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Redundancies in the Property Sector

By: Emma Eilbeck BA (hons) - Updated: 27 Dec 2012 | comments*Discuss
Property Redundancies Profession

No job is ever 100% safe and when the country experiences recessionary times, the redundancy pendulum starts to swing. It is impossible to put a figure on the number of people in the property sector that have been made redundant as a result of the current recession, but the figure is in the thousands rather than the hundreds. Large and small companies cannot avoid letting staff go as the problems in the property market take their toll.

Being Made Redundant

There is never an easy time to be made redundant, but if you are working in the property world there is often a pattern in the way that firms let go of staff.

Most redundancies normally occur when a company’s full year profits are released, so any redundancies that are to be made will often coincide with the firm issuing a loss. After one round of redundancies you are normally safe at a firm for around another six months as this is when they will look at their budget again for the next year and decide what resources they need.

The size of the company you work for has little to do with whether your job is safe. While larger firms are not afraid to make large chunks of redundancies, smaller firms may struggle to keep afloat if their books do not look good.

House Builders

When the house building trade suffers it triples down into every other area of the property market. If there is no demand for new properties and developments to be built there will be less of a need for builders, developers, surveyors and valuers. The house building sector is one of the worst to be hit when the country enters into recessionary times.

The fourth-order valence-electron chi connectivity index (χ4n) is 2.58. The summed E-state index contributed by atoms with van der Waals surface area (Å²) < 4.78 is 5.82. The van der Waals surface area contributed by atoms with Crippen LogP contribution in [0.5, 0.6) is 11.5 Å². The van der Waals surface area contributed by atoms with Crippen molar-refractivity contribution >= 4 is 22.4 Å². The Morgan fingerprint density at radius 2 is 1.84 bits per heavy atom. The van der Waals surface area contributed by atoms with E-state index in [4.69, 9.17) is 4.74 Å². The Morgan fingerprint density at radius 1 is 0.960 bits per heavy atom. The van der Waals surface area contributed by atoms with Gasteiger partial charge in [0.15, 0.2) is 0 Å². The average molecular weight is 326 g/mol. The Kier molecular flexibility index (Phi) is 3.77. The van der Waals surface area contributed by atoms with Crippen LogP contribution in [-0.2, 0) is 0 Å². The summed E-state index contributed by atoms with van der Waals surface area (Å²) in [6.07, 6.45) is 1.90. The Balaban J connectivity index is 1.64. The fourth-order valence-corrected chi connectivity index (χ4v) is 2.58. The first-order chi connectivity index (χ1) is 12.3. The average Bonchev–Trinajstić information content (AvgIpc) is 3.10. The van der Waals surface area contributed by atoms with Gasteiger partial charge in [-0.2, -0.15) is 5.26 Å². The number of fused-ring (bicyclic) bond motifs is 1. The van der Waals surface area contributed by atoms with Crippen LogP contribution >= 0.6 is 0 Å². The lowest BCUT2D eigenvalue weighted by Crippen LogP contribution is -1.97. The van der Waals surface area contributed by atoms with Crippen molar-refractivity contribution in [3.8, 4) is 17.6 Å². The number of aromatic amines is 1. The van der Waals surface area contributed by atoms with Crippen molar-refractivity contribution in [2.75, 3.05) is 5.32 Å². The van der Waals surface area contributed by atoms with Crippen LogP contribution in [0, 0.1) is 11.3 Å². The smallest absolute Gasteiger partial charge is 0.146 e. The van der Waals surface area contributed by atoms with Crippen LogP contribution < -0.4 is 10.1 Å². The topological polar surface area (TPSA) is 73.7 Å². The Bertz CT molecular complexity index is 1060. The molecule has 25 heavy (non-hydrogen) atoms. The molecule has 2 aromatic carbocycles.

House builders and developers are on the front line and are often the first to take a battering. If they are not able to build any new properties because people cannot find mortgages then the developer will not make money. Developers and builders can even lose money if they have completed a development but nobody is interested in purchasing it.

It is not uncommon in recessionary times for developers to reports losses in the millions and shed hundreds of staff in the wake of this.

Estate Agents

Estate agents are some of the first to suffer when firms start to make cuts. An estate agent's job is centred around buying and selling property, so if nobody is buying or selling, their job is made redundant. Estate agencies generally have a higher turnover of staff compared to a company of surveyors.

It is not unheard of for estate agencies to go bust or fall into administration during hard times. The current recession has is a very tricky one for estate agents and hundreds of agents have been made redundant.


Surveyors are not immune to property crashes and they like the rest of the property world do not escape the cull. However the job of a surveyor is a bit more secure than say the job of a builder. Although surveyors depend on the housing market they do not depend as much on new properties being built. Even when the market is down, surveyors can use the opportunity to go back and revalue their client’s assets and make sure they are performing well.

Having said that a lot of the larger agencies are not afraid to make cut backs when it comes to shedding staff, but they will often not be as quick off the mark to do so and will keep the numbers to a minimum.

Whichever profession you enter there is always some element of risk involved. Just like entering any other sector entering into a job in property can be a gamble. While the property market may suffer more than others when the housing market slumps, it is still considered a relatively safe profession to be in as people will always need a home to live in.

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